The mission is not fundamentally different in the shadow of the cross. Abraham was saved through faith, if Paul is to be believed, and the ‘righteousness’ of Christ was ‘credited to him’ (Gen. 15:6; Rom. 4:2-5) – and he was given a mission for the nations (Gen. 12:1-3). We are saved through the same faith – our faith is Abraham’s faith, and vice versa – by the same grace, too. It was the Cross that saved the Israelites – time is linear, but grace is not.
What is different is that because all of us are included in the resurrection of Jesus, now we really are a royal priesthood. The Kingdom of God really is a kingdom of priests. That is to say, Jesus exercises both His royal and priestly functions on earth, today, through the Church. Scripture is the eyes through which we see the world – past and present – and we, the Church, are the hands by which Jesus writes the future.
There was no place for this in Harnack’s theology. He had faith in the world to work itself out. Religion, of course, was a good emotional crutch, so his Jesus needn’t do much more than abolish the old religion and instead create a new, ‘private’ religion, suitable for the modern man. Again, generalizations. Harnack and others were considerably more nuanced than I can do justice to here, but the point stands that we’ve absorbed more of him than is good for us, and it’s only stifled our usefulness as appendages in Christ’s body.
We would, conversely, benefit from relearning scripture. For too long, the lingering ghosts of German liberal Protestantism have haunted our preaching, writing, and discipleship. We will continue to self-marginalize if the modernist conception of New Testament faith is allowed to remain a very real fox in our imaginary hen-house. Conversion, irreducibly, is a transfer of citizenship. The Church is a kingdom of priests, overcoming the world as is by contagiously living on heaven’s terms in a world that foreshadows hell. The gospel doesn’t begin in Matthew, but in Moses. We share the mission of ancient Israel, because we’re the same Community.
There is help to be had here. The problematic trends have described above are not true of all Christians everywhere. They are not even true of all Western Christians. Or even the American Church at large. These trends are prevalent in predominately white churches in the United States more than others. It has been less common, for example, in the black church. For whatever reason, they were less inclined to absorb the novel theological musings of the elite anglo-theologians working out of the European academy. (It’s almost like the heavy liberalization of the Ancient faith is a form of colonialism, or something.)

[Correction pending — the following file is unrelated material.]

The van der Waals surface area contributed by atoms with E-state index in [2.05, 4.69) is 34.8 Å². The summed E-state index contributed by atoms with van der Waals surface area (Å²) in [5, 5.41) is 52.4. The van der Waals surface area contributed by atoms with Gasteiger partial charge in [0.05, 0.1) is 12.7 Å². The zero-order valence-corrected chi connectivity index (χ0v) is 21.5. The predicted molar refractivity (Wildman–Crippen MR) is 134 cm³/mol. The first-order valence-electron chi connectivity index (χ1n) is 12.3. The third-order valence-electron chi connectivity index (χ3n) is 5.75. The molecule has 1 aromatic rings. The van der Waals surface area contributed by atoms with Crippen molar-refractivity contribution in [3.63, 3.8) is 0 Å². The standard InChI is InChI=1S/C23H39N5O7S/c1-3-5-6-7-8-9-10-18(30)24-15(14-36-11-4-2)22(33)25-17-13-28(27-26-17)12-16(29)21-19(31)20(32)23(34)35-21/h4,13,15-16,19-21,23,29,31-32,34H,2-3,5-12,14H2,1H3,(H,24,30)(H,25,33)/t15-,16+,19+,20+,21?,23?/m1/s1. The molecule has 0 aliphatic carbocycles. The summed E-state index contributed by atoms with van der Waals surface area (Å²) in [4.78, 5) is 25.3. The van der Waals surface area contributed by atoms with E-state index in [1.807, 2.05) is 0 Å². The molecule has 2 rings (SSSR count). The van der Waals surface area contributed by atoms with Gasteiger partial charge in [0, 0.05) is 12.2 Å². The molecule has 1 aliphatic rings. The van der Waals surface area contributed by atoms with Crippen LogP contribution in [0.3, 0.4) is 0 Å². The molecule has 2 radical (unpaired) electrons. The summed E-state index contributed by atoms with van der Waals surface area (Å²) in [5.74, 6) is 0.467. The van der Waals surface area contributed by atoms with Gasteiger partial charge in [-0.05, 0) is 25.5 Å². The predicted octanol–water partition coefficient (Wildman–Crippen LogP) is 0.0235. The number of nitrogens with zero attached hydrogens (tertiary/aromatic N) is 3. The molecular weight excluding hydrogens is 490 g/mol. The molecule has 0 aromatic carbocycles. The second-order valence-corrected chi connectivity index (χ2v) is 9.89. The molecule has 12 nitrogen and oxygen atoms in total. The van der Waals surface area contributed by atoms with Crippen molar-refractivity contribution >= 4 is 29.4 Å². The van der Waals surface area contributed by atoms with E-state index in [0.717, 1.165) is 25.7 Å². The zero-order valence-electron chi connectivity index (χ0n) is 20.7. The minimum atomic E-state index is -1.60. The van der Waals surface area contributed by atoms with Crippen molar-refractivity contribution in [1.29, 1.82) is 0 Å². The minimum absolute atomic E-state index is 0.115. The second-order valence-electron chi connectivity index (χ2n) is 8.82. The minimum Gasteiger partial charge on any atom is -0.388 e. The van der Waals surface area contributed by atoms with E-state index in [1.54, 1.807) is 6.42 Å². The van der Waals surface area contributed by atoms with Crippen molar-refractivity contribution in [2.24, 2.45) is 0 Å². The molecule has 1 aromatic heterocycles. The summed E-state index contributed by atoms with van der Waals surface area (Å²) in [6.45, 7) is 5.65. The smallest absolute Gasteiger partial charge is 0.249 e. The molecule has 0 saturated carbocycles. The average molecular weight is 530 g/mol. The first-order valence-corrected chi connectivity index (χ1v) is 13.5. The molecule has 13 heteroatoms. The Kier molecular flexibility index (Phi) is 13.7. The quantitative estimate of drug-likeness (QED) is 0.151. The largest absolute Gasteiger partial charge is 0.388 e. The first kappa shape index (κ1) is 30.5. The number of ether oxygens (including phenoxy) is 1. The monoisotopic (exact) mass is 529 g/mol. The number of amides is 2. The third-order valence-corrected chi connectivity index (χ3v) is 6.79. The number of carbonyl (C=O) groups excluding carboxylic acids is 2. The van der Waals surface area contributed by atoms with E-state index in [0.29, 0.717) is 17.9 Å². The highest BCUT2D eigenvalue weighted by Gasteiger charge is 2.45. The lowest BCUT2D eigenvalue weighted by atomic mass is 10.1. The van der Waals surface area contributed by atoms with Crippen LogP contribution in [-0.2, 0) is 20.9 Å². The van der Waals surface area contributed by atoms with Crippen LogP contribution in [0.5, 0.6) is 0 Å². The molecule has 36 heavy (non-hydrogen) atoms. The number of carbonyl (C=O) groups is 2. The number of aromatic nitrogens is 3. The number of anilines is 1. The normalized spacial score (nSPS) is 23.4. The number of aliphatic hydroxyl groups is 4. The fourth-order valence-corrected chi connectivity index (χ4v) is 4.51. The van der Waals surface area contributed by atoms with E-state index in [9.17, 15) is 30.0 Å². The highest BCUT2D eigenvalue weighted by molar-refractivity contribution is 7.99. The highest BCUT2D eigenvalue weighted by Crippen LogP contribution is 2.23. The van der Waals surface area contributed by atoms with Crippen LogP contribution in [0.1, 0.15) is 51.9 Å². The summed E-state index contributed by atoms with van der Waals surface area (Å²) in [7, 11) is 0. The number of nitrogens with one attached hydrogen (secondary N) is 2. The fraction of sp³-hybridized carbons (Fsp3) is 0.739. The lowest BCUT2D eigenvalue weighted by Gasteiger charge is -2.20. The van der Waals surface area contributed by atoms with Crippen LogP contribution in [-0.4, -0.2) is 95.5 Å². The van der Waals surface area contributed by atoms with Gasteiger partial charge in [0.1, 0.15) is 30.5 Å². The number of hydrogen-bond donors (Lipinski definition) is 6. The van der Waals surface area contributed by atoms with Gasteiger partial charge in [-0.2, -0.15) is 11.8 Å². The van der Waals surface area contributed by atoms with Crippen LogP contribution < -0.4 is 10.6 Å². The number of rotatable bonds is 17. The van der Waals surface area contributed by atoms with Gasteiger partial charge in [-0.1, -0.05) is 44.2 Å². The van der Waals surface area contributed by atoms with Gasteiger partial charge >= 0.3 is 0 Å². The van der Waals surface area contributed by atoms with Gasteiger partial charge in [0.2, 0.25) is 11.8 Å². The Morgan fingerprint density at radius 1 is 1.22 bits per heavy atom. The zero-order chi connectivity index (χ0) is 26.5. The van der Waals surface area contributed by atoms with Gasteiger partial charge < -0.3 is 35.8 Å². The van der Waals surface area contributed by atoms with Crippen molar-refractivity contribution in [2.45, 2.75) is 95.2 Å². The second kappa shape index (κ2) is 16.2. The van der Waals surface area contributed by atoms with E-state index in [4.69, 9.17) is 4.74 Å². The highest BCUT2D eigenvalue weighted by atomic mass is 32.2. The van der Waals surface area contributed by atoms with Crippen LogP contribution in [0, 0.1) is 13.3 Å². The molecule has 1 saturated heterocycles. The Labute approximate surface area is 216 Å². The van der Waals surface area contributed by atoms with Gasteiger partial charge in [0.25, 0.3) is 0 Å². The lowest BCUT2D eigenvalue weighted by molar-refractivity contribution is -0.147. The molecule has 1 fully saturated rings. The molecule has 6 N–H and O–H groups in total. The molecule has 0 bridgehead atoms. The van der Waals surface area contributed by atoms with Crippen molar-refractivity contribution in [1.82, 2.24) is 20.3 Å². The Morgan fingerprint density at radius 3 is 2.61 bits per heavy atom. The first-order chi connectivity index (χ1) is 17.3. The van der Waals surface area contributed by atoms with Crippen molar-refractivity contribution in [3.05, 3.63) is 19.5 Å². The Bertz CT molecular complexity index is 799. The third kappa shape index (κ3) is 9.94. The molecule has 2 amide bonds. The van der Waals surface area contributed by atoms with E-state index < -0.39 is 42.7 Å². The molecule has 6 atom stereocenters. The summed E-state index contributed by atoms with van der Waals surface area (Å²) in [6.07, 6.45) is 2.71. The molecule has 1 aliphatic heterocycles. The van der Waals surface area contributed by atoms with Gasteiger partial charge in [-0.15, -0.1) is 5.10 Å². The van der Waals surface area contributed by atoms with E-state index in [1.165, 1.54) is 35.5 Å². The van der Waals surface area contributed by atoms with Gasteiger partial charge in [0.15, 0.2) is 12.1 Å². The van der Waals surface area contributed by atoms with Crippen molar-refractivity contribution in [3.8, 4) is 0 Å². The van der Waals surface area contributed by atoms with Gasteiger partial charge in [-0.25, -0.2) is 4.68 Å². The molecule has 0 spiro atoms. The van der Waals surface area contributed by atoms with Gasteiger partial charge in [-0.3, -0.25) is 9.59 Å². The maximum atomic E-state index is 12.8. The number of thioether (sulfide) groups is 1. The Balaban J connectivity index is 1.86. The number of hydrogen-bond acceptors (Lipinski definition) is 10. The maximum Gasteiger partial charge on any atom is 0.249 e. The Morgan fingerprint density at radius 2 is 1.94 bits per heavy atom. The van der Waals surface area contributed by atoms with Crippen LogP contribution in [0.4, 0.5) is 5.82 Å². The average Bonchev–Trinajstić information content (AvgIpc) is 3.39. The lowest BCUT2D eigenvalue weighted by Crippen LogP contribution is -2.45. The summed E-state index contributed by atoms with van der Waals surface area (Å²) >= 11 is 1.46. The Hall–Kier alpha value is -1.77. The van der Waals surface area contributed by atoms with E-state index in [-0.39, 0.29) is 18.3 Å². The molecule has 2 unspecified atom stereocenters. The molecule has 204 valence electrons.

Of course, there’s no use romanticizing the black church. From what I’m told, they have problems of their own. But privatizing faith is not one of them, and a cursory study into the historic black church in America reveals, for one, a vibrant faith community that seeks to reconcile ever corner of itself to the gospel. Unlike the predominately white masses of mainstream American Christendom, they have not hammered a wedge between the private faith of the individual and the potent social force of the subversive gospel community. To put it another way, the black church is more ‘conservative,’ theologically speaking, even if their politics are more liberal.
Naturally, there’s nothing special about predominantly ‘white’ churches. We could disappear for centuries and the mission of God would not be threatened. But, you know, hopefully we won’t, and we would do well to learn from their example as a community of ‘gathered social engagement,’ ‘tightly-knit communal identity,’ and ‘deep scriptural engagement.’
Again, there’s no reason to paper over their own persistent ills. But they can remind us, for example, that Moses preaches the gospel. And part of Moses’s gospel is the transformation of society by the gathered community of Yahweh in the power of the Spirit. It’s part of Moses’s gospel because it’s part of Jesus’s gospel. Thanks largely to the corrosive influence of 19th/20th century liberalism on the white church, you won’t find much of that in the predominately Caucasian churches in the United States. We’ve been the ‘ruling class’ for so long that it’s ingrained in our psychology that this world doesn’t need to be turned upside down. Coupled with the trickle-down liberalism from Harnack and friends, this has rendered us a largely impotent force for the kingdom here. Again, generalizations have to be read as such. But these are not untrue generalizations. So we can learn from the black church what our own history has engineered us to forget: that the gospel turns the whole world upside down, and – as we ought to recall, but lately have not – that we are the ones to upend it (Acts 17:6).